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Op-Ed: The Last Word on "King's Torah"

They admit that they never even read it. You cannot even buy it. The writer, however, reviewed it more than a year ago. Read what he says about it.
Published: Sunday, July 10, 2011 1:34 PM


Our agency received the book, Torat HaMelech [King's Torah, ed], for review, more than a year ago. 

We read Torat HaMelech and concluded that this was a compendium of  Rabbinical opinions about how to cope with non- Jews during a time of combat. All perspectives were presented in the book. 

Shortly after our agency received the book for review , an New Israel Fund client, an organization known as the "12th of Heshvan" ( The Hebrew date for the day that Yitzhak Rabin was killed) distributed select quotations from the book, leading people to believe that the book advocates the murder of non Jews. 

The  organization went to the Israeli police, who confiscated all copies of the book from the publisher. Other reporters could not receive a copy of the book for review. They had to rely on the snippets that they received from the "12th of Heshvan" organization 

To convince the public of their perspective, the "12th of Heshvan" organization used a radical community organizing tactic, taken from Saul Alinsky's Rules For Radicals:  

Accuse the adversary of an extreme position, even if he never took that position. 

The adversary falls into the trap of defending a position that he never took, instead of challenging the integrity of the temerity of the accusation.

The accusers of Torat Hamelech and maligners of its Rabbis - Rav Lior, Rav Shapiro and Rav Yosef - have by now convinced the public domain of Israel, and even the Israeli law enforcement system, that the book indeed advocates the premeditated murder of non Jews, and the book's authors have gone on the defense. 

Jerusalem lawyer Asher Fink, who is organizing the campaign to arrest the authors and endorsers of the book, said to our agency that he would not accept the idea that the book, Torat HaMelech, represents a compendium of ideas on the subject. Fink was emphatic in insisting that the book represents a manual for murdering non Jews.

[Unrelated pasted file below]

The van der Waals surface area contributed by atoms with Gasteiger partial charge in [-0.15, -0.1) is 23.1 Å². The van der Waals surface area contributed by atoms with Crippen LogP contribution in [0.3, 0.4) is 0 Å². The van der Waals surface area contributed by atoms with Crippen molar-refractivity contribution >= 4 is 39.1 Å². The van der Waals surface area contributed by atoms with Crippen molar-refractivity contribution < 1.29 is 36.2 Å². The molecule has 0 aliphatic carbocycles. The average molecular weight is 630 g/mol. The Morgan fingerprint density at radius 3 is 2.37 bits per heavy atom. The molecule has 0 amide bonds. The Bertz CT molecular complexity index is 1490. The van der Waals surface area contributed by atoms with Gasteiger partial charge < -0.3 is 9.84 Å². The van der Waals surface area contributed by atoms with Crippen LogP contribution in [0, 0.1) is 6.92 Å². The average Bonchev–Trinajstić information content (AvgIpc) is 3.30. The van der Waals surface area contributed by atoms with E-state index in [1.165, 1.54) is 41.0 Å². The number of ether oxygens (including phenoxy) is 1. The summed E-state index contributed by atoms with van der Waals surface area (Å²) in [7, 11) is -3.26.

Fink said that he studied in a Yeshiva, and that the Rabin killing changed his perspective and has influenced his life .

It would be appropriate for journalists, academics and Rabbis to request review copies of Torat HaMelech, to decide for themselves whether the book is a compendium of opinions or a murder manual.

Meanwhile, a prominent Rabbi who had attacked the book, Torat HaMelech and its authors, in the well read publication Shabbat B'Shabbato, admitted to our agency that he never read the book.

However, as mentioned, the police have confiscated all copies from the publisher.

Meanwhile, our agency sent a letter of query to every official of the Israeli law enforcement system to ask them if they have read the book, TORAT HAMELECH.

Israel Minister of Justice Neeman's spokesman provided an angry "no comment" to the question as to whether Neeman had read the book. 

Neeman , for the record, is the first Orthodox Jew and the first Talmud scholar to  hold the position of Israel Minister of Justice.

Other Israeli law enforcement system officials would not responded to the question as to whether they had even read the book. 

One Israeli police official said, off the record, that "selections of the book that we have received were enough to warrant a police investigation".

Yes, selections of the book. 

So there you have it:  A nation that prides itself in the democratic due process prosecutes  the authors of a scholarly work because a political lobby hands over tendentious selections of a book to to the police. 

Is there something rotten in Jerusalem?